Newspaper article The Christian Science Monitor

Kung Fu Monks! China's Shaolin Monastery Has Withstood Foreign Invaders, Political Oppressions, and Fickle Warlords to Remain a Place of Meditation and Martial Arts

Newspaper article The Christian Science Monitor

Kung Fu Monks! China's Shaolin Monastery Has Withstood Foreign Invaders, Political Oppressions, and Fickle Warlords to Remain a Place of Meditation and Martial Arts

Article excerpt

IN order to hear "the sound of one hand clapping," Buddhist monk Shi Yongpan makes an uncanny noise all his own. A soft thud comes from within a darkened hall painted in red lacquer.

Inside, Mr. Shi is bracing himself for long bouts of Chan (Zen) meditation by springing off the crown of his head in quick flips across a worn slate floor. He uses no hands.

A callous on Mr. Shi's head - a tuft rising beneath black bristles of hair - is the most unusual token of the devotion of the 80 monks at the Shaolin monastery, the founding place of China's most famous school of martial arts.

For more than 14 centuries the monks have sustained the Chan sect of Buddhism despite political oppression, foreign invaders, and the attacks of fickle warlords. Today, after decades of repression, the monastery maintains a shaky peace with communist officials.

The single-minded drive of monks like Shi explains why the monastery still stands.

Shi's father, a martial-arts expert, began drilling his son in the kicks and punches of martial arts in 1980. Shi Yongpan was just six. After two years of training, he took his wife and son away from their home in western Hunan Province to a center of martial arts training in neighboring Jiangxi Province.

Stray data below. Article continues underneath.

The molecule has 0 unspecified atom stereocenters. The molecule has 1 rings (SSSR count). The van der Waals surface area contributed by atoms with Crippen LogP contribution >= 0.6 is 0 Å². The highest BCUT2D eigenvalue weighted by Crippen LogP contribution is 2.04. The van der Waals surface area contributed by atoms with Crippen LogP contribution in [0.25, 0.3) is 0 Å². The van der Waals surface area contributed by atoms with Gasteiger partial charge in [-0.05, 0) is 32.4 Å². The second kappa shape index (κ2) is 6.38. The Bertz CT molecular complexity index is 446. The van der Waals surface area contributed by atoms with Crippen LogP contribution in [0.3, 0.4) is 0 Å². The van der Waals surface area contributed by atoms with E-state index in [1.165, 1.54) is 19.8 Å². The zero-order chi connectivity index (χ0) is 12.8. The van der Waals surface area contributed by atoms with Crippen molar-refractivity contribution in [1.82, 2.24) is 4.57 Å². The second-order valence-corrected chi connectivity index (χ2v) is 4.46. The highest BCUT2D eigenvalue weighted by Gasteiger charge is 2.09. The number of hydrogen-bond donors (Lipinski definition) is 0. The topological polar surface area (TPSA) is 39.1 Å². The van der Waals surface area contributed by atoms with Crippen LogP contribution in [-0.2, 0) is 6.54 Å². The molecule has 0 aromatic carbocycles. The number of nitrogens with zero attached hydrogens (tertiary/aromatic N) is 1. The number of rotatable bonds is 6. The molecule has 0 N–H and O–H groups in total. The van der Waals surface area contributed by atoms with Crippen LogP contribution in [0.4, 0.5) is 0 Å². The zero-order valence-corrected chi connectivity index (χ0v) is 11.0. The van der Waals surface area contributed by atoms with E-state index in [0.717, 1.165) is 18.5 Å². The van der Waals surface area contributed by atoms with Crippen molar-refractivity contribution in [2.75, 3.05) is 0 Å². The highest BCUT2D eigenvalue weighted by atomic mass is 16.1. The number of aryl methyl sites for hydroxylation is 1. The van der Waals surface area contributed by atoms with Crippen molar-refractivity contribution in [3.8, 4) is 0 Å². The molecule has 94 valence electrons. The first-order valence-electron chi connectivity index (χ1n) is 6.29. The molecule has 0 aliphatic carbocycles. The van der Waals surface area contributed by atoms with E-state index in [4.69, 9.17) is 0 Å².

Dissatisfied with the instructors in Jiangxi, Shi's father led his family straight to the monastery gates. There, for several months, they maintained a vigil for the chance to thrust Shi Yongpan among the Chan Buddhist elite.

"My father told me, `You will fail in everything but kung fu (martial arts) - you must drill in kung fu to survive,"' says Shi Yongpan in the cracking, high-pitched voice of a 16-year-old just getting a grip on manhood.

"My father had tried many ways to make a living - as a barber, watch repairman, carpenter, driver, cook, and bike repairman - but he failed in everything," says Shi. "So he has devoted his life to making me a master of kung fu."

During his family's hungry wait outside the monastery gate, Shi hitchhiked into the nearby town of Dengfeng and wangled handouts on the street by performing the jumps, swordplay, and flips of kung fu.

Soon after spring festival in 1983, the monastery opened its gate to Shi, one of eight novices selected each year from among 2,000 applicants.

Shaolin monks say that the monastery attracts so many followers because its ancient folklore and Buddhist tradition are a relief from the modern atheism laid down by Beijing. It also offers youths the prospect of carrying on what is possibly the most advanced and prestigious martial art.

The monastery was founded in AD 496 and is said to have been a residence of Bodhidharma, an Indian monk who founded the Chan sect of Buddhism, known in Japan as Zen.

The sect upholds introspection above all else, rejecting Buddhist doctrines and texts as impediments to enlightenment. …

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